What happened to the playoff races?

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rockies_090907.jpgAre the playoff races all but over? From the Washington Post

Baseball’s playoff race died suddenly this weekend of natural causes. It was five months old. Survivors include the St. Louis Cardinals, New York Yankees, Philadelphia Phillies, Detroit Tigers, Los Angeles Angels and Los Angeles Dodgers.

Indeed this weekend was rough on some of the contenders.

(See standings here, and an analysis of the races here)

The Texas Rangers went 1-2 against the lowly Orioles to lose ground on the Angels and miss a chance to gain on the Red Sox. The Tampa Bay Rays, after Monday’s disastrous double-header sweep against the Yankees — and six straight losses — are toast. The Twins dropped two of three to the Indians to fall 6 1/2 behind the Tigers.

In the NL, the Marlins and Braves don’t appear capable of making a run at the Phillies. The Rockies and Giants are hanging close to the Dodgers, but one gets the feeling that L.A. can hold their divisional lessers at arm’s length the rest of the way. And the Cubs? Well, at least they won’t have to blame the curse on a playoff collapse.

Only the wild card races are tight, with the Rangers standings 2 1/2 behind the Red Sox, and the Giants two behind the Rockies. But even those two races aren’t as up-for-grabs as they may seem.

Over at http://www.coolstandings.com, the math goes like this: The eight projected playoff teams (the six division leaders plus the two wild card leaders) have between a 70.5 percent chance (the Rockies) and a 99.9 percent chance (the AL East-leading Yankees) of going to the postseason, while among the pursuers, only the Giants (at 27.4 percent) have a better than one-in-four chance.

It doesn’t bode well for an exciting September, but I guess you never know. Someone might have a run in them yet. Let’s hope so.

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If you Twitter, and think lacrosse can be interesting after all, feel free to follow me at @Bharks.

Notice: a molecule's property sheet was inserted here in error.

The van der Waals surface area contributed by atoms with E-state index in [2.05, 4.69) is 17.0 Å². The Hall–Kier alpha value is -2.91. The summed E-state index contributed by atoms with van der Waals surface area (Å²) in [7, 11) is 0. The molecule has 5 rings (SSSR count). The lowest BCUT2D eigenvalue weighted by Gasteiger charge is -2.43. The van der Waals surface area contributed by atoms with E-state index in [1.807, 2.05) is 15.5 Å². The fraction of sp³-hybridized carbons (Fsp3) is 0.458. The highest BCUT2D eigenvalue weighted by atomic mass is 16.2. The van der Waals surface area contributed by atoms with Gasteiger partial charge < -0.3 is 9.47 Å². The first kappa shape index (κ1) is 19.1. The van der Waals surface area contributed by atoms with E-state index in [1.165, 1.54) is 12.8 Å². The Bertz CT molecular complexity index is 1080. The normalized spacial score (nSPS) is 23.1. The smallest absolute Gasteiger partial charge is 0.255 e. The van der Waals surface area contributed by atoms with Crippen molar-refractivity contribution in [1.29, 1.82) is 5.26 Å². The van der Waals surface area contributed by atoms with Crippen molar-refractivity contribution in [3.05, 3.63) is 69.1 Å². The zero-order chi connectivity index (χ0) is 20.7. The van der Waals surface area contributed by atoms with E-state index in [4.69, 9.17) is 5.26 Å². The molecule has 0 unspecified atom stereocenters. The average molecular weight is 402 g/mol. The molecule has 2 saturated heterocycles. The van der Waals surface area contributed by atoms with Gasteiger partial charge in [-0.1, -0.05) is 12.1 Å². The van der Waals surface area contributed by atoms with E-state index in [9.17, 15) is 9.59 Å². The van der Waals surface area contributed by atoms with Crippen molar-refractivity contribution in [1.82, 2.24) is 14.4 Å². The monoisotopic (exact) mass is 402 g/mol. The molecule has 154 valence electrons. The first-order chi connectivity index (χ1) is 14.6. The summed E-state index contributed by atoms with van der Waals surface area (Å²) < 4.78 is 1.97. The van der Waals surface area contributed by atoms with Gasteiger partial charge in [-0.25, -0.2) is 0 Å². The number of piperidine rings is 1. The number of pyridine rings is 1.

Blue Jays sign Steve Pearce to a two-year deal

NEW YORK - MAY 09: Steve Pearce #28 of the Baltimore Orioles looks on from the dugout during the game against the New York Yankees at Yankee Stadium on May 9, 2015 in the Bronx borough of New York City. (Photo by Rob Tringali/SportsChrome/Getty Images)
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Buster Olney of ESPN reports that the Blue Jays have signed Steve Pearce to a two-year deal worth $12.5 million.

Pearce, 33 had some health issues in 2016, but he hit .288/.374/.492 across 302 plate appearances when he was on the field and he mashes lefties in particular. Pearce is versatile as well, logging time at first base, second base, right field, left field, and DH in 2016 while splitting time between the Rays and Orioles.

Jung Ho Kang’s DUI arrest was his third since 2009

PITTSBURGH, PA - JUNE 10:  Jung Ho Kang #27 of the Pittsburgh Pirates fields a ground ball in the second inning during the game against the St. Louis Cardinals at PNC Park on June 10, 2016 in Pittsburgh, Pennsylvania.  (Photo by Justin K. Aller/Getty Images)
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Last week Pirates infielder Jung Ho Kang was arrested in South Korea for driving under the influence of alcohol and leaving the scene of an accident. That’s bad, but it turns out that it’s nothing new. The Yonhapnews Agency reports that Kang has been arrested for DUI three times since 2009:

Gangnam Police Station in southern Seoul confirmed that it was Kang’s third DUI arrest, with the three strikes law resulting in the immediate revocation of his license. According to police, Kang had also been arrested for a DUI in August 2009 and May 2011. No personal injuries were reported in either case, though he’d caused property damage in the latter incident.

The report also notes that a companion of Kang initially claimed that he, and not Kang, was behind the wheel at the time of the accident which led to Kang’s arrest last week. It was later revealed by the car’s black box, however, that Kang was driving. So add in some obstruction of justice, whether it is charged or not, to the scene. Police are investigating that.

Between all of this and the fact that Kang is under investigation for an alleged sexual assault in Chicago this past season, a pretty ugly portrait of the Pirates’ infielder is beginning to reveal itself.